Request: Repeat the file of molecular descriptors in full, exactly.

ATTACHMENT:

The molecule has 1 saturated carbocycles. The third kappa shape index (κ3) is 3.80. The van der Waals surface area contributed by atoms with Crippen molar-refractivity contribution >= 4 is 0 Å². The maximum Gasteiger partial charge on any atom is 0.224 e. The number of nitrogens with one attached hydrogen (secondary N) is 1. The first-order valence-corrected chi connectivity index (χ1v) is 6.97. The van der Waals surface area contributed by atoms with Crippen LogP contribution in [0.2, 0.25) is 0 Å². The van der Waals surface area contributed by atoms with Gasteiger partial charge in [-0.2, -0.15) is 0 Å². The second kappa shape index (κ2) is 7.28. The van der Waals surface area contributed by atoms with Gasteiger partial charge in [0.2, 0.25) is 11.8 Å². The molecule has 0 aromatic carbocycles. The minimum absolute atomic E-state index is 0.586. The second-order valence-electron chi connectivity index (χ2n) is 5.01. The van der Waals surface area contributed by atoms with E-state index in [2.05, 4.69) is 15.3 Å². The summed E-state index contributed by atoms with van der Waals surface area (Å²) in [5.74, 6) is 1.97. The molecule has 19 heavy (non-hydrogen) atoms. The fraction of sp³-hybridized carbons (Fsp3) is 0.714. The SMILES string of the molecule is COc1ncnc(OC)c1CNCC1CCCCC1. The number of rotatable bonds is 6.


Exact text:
The molecule has 1 saturated carbocycles. The third kappa shape index (κ3) is 3.80. The van der Waals surface area contributed by atoms with Crippen molar-refractivity contribution >= 4 is 0 Å². The maximum Gasteiger partial charge on any atom is 0.224 e. The number of nitrogens with one attached hydrogen (secondary N) is 1. The first-order valence-corrected chi connectivity index (χ1v) is 6.97. The van der Waals surface area contributed by atoms with Crippen LogP contribution in [0.2, 0.25) is 0 Å². The van der Waals surface area contributed by atoms with Gasteiger partial charge in [-0.2, -0.15) is 0 Å². The second kappa shape index (κ2) is 7.28. The van der Waals surface area contributed by atoms with Gasteiger partial charge in [0.2, 0.25) is 11.8 Å². The molecule has 0 aromatic carbocycles. The minimum absolute atomic E-state index is 0.586. The second-order valence-electron chi connectivity index (χ2n) is 5.01. The van der Waals surface area contributed by atoms with E-state index in [2.05, 4.69) is 15.3 Å². The summed E-state index contributed by atoms with van der Waals surface area (Å²) in [5.74, 6) is 1.97. The molecule has 19 heavy (non-hydrogen) atoms. The fraction of sp³-hybridized carbons (Fsp3) is 0.714. The SMILES string of the molecule is COc1ncnc(OC)c1CNCC1CCCCC1. The number of rotatable bonds is 6.